On Wednesday, the Supreme Court will hear oral argument in what many view as the most significant abortion case in nearly half a century. Dobbs v. Jackson Women’s Health Organization involves a Mississippi law banning abortion at 15 weeks, the point at which the state claims that fetal pain is possible. From a legal perspective, the most significant part of the Mississippi law is that it bans abortion — with a few narrow exceptions, such as medical emergencies or severe fetal abnormalities — before viability, the point at which survival outside the womb is possible and which usually occurs sometime between 21 and 24 weeks.
The concept of viability is a crucial part of abortion rights in the United States. Roe v. Wade and its successor case, Planned Parenthood of Southeastern Pennsylvania v. Casey, recognize the right to choose abortion until viability. That means to uphold Mississippi’s law, the court will have to either hold that there is no abortion right or rewrite what Roe v. Wade stands for, effectively removing any kind of barrier to how early a state may ban abortion.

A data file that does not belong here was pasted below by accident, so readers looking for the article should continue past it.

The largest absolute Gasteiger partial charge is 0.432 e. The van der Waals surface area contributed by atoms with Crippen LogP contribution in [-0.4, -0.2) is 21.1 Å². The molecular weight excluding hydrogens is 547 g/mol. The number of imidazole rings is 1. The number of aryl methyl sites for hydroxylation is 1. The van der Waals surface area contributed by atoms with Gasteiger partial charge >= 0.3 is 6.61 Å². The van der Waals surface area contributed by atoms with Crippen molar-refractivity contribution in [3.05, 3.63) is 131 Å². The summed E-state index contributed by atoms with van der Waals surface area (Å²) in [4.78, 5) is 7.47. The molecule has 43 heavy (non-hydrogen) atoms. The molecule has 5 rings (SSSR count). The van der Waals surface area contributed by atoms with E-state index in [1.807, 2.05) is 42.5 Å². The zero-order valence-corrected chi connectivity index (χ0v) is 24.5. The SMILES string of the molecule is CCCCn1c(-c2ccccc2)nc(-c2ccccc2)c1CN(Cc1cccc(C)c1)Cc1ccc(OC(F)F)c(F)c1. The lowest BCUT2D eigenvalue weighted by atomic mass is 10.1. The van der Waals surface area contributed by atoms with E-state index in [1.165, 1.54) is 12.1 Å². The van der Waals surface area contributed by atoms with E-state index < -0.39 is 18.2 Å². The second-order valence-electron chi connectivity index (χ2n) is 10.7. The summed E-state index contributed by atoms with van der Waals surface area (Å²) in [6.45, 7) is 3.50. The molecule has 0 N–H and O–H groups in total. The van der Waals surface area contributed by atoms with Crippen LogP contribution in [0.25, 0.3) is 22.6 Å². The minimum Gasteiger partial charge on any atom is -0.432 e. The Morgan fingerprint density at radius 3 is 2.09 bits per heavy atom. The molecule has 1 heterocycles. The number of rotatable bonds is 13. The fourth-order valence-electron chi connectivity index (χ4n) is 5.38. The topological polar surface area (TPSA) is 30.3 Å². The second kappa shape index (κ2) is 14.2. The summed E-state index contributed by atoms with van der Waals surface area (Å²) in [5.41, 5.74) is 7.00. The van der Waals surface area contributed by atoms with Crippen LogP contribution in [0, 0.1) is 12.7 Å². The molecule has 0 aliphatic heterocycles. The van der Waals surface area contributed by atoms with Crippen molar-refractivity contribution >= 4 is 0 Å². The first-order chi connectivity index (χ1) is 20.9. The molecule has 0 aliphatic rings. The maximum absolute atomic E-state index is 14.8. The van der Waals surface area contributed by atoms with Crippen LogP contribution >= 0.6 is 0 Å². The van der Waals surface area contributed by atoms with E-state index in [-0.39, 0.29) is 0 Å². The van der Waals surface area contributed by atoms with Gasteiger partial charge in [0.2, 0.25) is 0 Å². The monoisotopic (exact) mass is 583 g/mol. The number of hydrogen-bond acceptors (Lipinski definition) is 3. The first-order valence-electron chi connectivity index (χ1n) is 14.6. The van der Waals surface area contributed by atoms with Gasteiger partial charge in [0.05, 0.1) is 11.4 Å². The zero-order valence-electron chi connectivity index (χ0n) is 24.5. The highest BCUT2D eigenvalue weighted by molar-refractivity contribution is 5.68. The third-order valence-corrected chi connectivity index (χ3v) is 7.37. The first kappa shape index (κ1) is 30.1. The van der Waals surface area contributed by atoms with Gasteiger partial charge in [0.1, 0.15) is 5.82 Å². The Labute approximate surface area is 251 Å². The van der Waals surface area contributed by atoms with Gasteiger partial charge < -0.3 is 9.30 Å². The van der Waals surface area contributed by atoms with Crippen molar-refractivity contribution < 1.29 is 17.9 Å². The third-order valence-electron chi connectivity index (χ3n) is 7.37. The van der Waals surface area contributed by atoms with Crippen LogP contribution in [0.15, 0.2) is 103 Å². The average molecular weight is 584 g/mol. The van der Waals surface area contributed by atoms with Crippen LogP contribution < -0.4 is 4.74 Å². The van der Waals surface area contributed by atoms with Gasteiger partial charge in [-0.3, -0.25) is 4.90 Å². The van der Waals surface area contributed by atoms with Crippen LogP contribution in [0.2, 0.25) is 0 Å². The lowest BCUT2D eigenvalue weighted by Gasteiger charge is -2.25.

The Supreme Court toyed with the idea of hearing the Dobbs case for months before it acted. Significantly, the court turned down some of the more incremental issues in the case in favor of the question at the center of the case: Can states ever ban abortion before viability?
Short of a massive surprise, Dobbs will likely overhaul abortion jurisprudence, scale back abortion rights and tee up a later decision in which the conservative majority will likely feel more emboldened to overturn Roe outright. Six of the justices have been selected partly because they favor limiting abortion; there is no reason to think the court’s conservative supermajority will fail to deliver. Court watchers will mostly be looking out to see how bad the damage will be for the pro-choice side now, and how quickly the end for abortion rights could come.